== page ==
Tuning a New Ukulele

Tuning a New Ukulele

Picture this: you've just unwrapped a brand new ukulele, and all you want to do is play it. You form a C chord, give it a strum, and it sounds off. 

Truth be told, your ukulele has just endured quite the journey! From the warm warehouse to the chilly delivery truck, all the way to your doorstep. When an instrument made of wood endures changing temperatures, the wood expands and contracts with the changes. It is completely natural that the strings will stretch. As a result, your new ukulele may be very out of tune. 

For new players, tuning can be one of the hardest tasks. Uku wants to make it simple for you. Tuning is all about matching the sound that your string makes to a specific musical note. It involves slowly turning the pegs on your instrument.

Hold the neck of your ukulele in your left hand. The string names start with the string closest to your heart and go down towards your belly button: g-C-E-A. See below:tune ukulele

 

There are a few ways to tune your uke. Choose one below:

1) Use a clip on tuner 

Clip on tuners are the best bet for ease and accuracy. As they are touching the instrument, the vibration goes directly into the tuner for a clear reading. Hopefully you already grabbed the Uku Tuner from our store. If not, head on over now to check them out! 

2) Download a tuning app

If you didn't order a clip-on tuner, no worries. There are plenty of free apps out there that will do a great job. Just search "ukulele tuning app". Download it, set your phone close, and you are ready to tune!

3) Match with another ukulele

Maybe you don't have access to the app store or a clip-on tuner at the moment, but you have another instrument. If that instrument is in tune, try your best to match the sounds of your strings to those on that instrument. If you have a piano or guitar, matching the notes to those work great too!

If you are feeling a little lost, here are some tuning tips and tricks: 

What is Flat and Sharp?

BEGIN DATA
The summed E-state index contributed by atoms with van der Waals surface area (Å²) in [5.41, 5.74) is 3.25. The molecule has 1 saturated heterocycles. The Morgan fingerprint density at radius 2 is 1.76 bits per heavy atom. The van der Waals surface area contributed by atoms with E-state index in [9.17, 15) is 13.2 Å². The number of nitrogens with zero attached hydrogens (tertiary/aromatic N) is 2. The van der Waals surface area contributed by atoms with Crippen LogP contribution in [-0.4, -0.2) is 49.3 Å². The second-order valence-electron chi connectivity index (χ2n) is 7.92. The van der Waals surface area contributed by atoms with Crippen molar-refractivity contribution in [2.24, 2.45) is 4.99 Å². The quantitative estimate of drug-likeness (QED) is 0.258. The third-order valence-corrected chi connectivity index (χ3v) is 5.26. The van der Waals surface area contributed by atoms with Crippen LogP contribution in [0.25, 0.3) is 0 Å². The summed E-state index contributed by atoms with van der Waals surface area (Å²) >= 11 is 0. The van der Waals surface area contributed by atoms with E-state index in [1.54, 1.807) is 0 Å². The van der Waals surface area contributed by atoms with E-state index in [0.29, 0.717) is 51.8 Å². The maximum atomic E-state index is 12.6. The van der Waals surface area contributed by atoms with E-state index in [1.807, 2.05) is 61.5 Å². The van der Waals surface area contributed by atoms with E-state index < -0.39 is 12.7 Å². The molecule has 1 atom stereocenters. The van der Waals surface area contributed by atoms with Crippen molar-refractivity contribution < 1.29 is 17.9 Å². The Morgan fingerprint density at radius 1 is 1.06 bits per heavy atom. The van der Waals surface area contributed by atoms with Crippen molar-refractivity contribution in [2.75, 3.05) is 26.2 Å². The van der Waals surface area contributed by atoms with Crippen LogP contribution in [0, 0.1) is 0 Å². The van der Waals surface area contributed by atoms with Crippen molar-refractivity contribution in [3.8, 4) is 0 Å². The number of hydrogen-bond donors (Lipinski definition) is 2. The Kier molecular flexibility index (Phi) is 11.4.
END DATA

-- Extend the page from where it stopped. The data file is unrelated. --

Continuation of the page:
When you use a clip-on tuner or app you will notice the light either leans to the left, right, or in the middle when you play a note. You want the light to be in the middle. If it is to the left, it is flat. A flat note means it is too low. If it is to the right, it is sharp. A sharp note means it is too high. 

Righty Tighty, Lefty Loosey

The age old rhyme applies to more than screwdrivers! If your tuner indicates that your string is flat (too low) then it needs to be tighter and turned to the right. If the tuner indicates it is sharp (too high) it needs to be looser and turned to the left. 

The middle strings are lower

With most ukuleles, the strings do not go from low to high like a guitar or piano. In fact, the two strings in the middle are the lower notes (C-E) and the two strings on the outside are higher (g and A). Players switching over from another instrument may find this misleading at first. Once you are used to it, you'll find that the string arrangement is part of what gives the ukuleles it's warm and colorful sound! 

Check out our Happy Helpful Guide to the Ukulele

In the Happy Helpful Guide, Step 3, there is much more information about tuning. Order it in our store, or watch Bernadette run through what you need to know in this how-to video: 

 

Once your ukulele is tuned, you'll be strumming chords and singing your favorite songs in no time! 

The post Tuning a New Ukulele was first published on Uku Ukuleles.

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